Ten days. Ten days. After one horrific moment in which their car veered off the road and plunged into a deep canyon - a crash the mother did not survive - how in the world did 5-year-old Ruby Bustamante endure for 10 days before rescue workers finally found her at the crash site in a remote area of California known as the Badlands?
A few details give an answer, of sorts. Her injuries weren't too serious - bumps and bruises and minor cuts, along with a fractured knee and a finger on which minor surgery has since been performed.
She ate packages of Top Ramen and drank bottles of Gatorade stashed in the car before the trip, and those supplies may have lasted through about seven days of the 10-day ordeal. She had a jacket to sleep on. The nights aren't that cold this time of year in southern California.
I have no reason to knock Gatorade or Top Ramen noodles. We have them in the kitchen cupboard even as I write this. But if you're like me, while those details sketch in the picture a bit, they don't begin to give a convincing answer as to how she really survived. Far more compelling and insightful is the response a family member gave when asked how Ruby survived. "First of all, God, and the prayers by the family. We're a tough family."
That's a good thing. Toughness must have come in handy, and fueled those prayers. Maybe it's a toss-up whether those 10 anguish-filled days were longer for the girl at the bottom of the canyon or for the family at home, who had no idea where she or her mother were. But into that void of knowledge the family poured its prayers. "First of all, God ...."
As for Ruby at the bottom of the canyon, it's awe-inspiring to imagine the resourcefulness of this gutsy little 5-year-old. And the positive effect those prayers of her family had. Another factor seems almost certainly to have been in her favor - her innocence. This, first of all, comes from God, and so serves as a kind of protecting armor.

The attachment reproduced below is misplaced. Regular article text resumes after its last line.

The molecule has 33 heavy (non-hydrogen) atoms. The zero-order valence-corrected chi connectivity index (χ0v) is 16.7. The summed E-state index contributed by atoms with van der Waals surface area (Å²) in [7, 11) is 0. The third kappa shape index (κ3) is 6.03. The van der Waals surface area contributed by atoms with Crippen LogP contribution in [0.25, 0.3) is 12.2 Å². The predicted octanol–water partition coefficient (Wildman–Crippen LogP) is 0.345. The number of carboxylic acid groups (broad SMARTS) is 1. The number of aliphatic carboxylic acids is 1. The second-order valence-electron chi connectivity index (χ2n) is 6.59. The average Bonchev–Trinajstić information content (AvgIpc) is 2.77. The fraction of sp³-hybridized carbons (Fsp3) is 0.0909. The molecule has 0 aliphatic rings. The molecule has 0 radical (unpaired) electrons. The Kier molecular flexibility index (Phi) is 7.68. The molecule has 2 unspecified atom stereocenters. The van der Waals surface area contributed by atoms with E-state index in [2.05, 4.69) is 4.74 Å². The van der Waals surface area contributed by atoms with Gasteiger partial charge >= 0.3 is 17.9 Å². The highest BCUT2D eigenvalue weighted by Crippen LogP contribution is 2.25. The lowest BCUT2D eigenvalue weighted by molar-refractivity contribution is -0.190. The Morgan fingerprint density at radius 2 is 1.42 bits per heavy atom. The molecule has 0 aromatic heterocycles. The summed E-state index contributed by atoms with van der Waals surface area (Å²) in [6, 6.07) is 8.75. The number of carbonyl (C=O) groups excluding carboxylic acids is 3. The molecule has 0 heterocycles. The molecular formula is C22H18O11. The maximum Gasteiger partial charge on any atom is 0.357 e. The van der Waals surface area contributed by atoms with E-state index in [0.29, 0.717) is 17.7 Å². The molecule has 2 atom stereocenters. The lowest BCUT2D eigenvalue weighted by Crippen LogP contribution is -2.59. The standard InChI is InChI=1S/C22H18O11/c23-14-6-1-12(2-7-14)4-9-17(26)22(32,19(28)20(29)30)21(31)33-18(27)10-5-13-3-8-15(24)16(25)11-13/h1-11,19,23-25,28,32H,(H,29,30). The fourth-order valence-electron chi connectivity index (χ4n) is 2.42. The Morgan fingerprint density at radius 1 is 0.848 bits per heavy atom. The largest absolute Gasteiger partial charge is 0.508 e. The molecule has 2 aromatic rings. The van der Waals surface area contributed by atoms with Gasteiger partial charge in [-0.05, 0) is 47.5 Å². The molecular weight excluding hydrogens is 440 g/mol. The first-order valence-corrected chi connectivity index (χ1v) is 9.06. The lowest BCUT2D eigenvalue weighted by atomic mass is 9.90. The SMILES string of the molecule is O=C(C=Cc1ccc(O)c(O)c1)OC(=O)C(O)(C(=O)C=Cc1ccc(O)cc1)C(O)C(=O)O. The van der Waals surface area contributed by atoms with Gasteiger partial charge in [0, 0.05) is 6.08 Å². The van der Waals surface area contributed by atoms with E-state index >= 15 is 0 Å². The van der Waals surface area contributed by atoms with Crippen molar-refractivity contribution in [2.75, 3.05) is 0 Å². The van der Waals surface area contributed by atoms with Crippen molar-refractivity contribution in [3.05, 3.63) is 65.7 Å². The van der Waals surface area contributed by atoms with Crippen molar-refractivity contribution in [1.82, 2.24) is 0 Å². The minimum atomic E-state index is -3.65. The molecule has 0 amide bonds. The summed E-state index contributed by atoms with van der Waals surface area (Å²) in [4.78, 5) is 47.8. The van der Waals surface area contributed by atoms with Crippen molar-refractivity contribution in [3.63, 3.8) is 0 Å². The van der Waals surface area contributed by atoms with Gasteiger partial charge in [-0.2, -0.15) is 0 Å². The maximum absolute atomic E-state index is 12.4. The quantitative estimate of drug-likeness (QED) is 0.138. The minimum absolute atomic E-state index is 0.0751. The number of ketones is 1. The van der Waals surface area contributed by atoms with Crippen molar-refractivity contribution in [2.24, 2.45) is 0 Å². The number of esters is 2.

It's curious. Innocence sometimes gets billed as an attribute that leaves people vulnerable, exposed to harm. In fact, it always seems to be doing just the opposite. Have you ever stopped to consider how often innocence protects people from harm. Innocence - a God-bestowed quality within each of us, but one that is especially easy to see in young children - is forever showing up in stories of daring and danger where individuals, against all odds, end up delivered back to shelter and safety.
Consider the story of Daniel in the Bible. True, his was no 10-day ordeal, but it must have been one very long night he spent in a den of hungry lions. In his explanation to the king the next morning as to how he had survived, he said, "My God hath sent his angel, and hath shut the lions' mouths, that they have not hurt me: forasmuch as before him innocency was found in me; and also before thee, O king, have I done no hurt" (Dan. 6:22). There it is again. Innocence. Protecting Daniel just as it did Ruby.
This innocence isn't naiveté so much as it is a purity straight from God to each of us as His sons and daughters. No wonder it has such saving and protecting power! It's that special, untainted quality that Jesus loved so much in children, perhaps because it was so in keeping with his message of the healing, saving, protecting power of Christly love. Monitor founder Mary Baker Eddy loved innocence, too. She once wrote, "Beloved children, the world has need of you, - and more as children than as men and women: it needs your innocence, unselfishness, faithful affection, uncontaminated lives. You need also to watch, and pray that you preserve these virtues unstained, and lose them not through contact with the world. What grander ambition is there than to maintain in yourselves what Jesus loved, and to know that your example, more than words, makes morals for mankind!" ("Miscellaneous Writings 1883-1896," page 110).
If the world needs innocence, the place to begin is where others have begun their prayers. First of all, God. Then the power that protects and saves and delivers comes more into play. And the Rubys of this world inspire the rest of us to nurture our own God-given innocence.